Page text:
Date of Award

Spring 2023

Document Type

Open Access Thesis

Department

Exercise Science

First Advisor

Shawn Arent

Abstract

Intro: Dehydration is common in athletes and can lead to reductions in cognitive and physical performance. While there are many commercially available hydration beverages, most contain high amounts of CHO and are marketed as functional beverages. The purpose of this study was to determine the effects of two novel hydration beverage formulas (HMAA, HM) on hydration, cognitive performance, and time to exhaustion (TTE). Methods: Sixteen subjects (n=8 women, n=8 men) completed three experimental days where they consumed one of three conditions (HMAA, HM, or placebo) assigned randomly. The experimental protocol was completed in a heat chamber at 30-32℃ and 45-50% relative humidity (RH) with a fixed-rate drinking strategy. Each visit consisted of a 75-min dehydration trial at a power output that elicited 65% VO2max, 120-min seated rest, and time to exhaustion (TTE) at 70% of the power output at VO2max. Following TTE, participants completed the NIH cognitive toolbox – Flanker Inhibitory Control and Attention (FICA) testing. Data were then analyzed using mixed effect models (MEM), area under the curve (AUC), one-way ANOVAs, and when warranted, post hoc testing. Results: No condition effects were detected for changes in PV or changes in body mass but there were significant time effects. During the 75-min dehydration trial, average percentages of max HR were significantly lower with HMAA compared to HM (p = 0.019) with a moderate effect size (d = 0.50). We detected a small effect size (d = 0.31) during TTE, but differences were not significant (HMAA: 16.2 ± 11.0 min; HM 15.0 ± 9.1 min; Placebo 13.2 ± 8.1 min). Reaction time (RT) was improved with HMAA (p = 0.003; d = -0.44) and HM (p = 0.044; d = -0.51) compared to placebo. Using incongruent stimuli, HMAA performed significantly better (p = 0.02, d = -0.37). We did not find any significant condition effects for participant reported subjective outcomes. Lastly, there were no differences in plasma electrolyte levels between conditions. Conclusions: Our findings do not support the use of HMAA or HM to enhance hydration beyond water. However, we detected greater TTE, less physiological strain, and improved cognitive performance with HMAA and HM indicating there were performance benefits compared to flavored water.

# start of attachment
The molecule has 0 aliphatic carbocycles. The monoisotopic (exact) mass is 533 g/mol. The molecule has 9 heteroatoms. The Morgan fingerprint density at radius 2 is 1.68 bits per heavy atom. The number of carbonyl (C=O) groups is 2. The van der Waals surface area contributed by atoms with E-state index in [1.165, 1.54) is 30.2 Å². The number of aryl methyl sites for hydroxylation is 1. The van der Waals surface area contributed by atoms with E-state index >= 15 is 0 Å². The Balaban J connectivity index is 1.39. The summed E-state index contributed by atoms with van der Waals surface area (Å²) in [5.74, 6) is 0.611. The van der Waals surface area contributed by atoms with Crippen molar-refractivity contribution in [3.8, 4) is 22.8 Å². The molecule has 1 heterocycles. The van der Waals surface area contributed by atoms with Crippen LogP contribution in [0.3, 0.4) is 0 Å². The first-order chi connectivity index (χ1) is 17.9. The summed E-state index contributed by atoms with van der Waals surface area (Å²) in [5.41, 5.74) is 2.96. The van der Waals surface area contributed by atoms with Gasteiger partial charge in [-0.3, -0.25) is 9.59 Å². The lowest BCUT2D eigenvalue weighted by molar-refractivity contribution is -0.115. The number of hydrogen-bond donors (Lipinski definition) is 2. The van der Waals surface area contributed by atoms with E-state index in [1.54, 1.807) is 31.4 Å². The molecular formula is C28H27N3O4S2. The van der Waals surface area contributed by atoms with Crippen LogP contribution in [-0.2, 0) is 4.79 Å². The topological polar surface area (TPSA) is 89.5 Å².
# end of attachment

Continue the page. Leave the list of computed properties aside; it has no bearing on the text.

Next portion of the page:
Available for download on Wednesday, May 15, 2024

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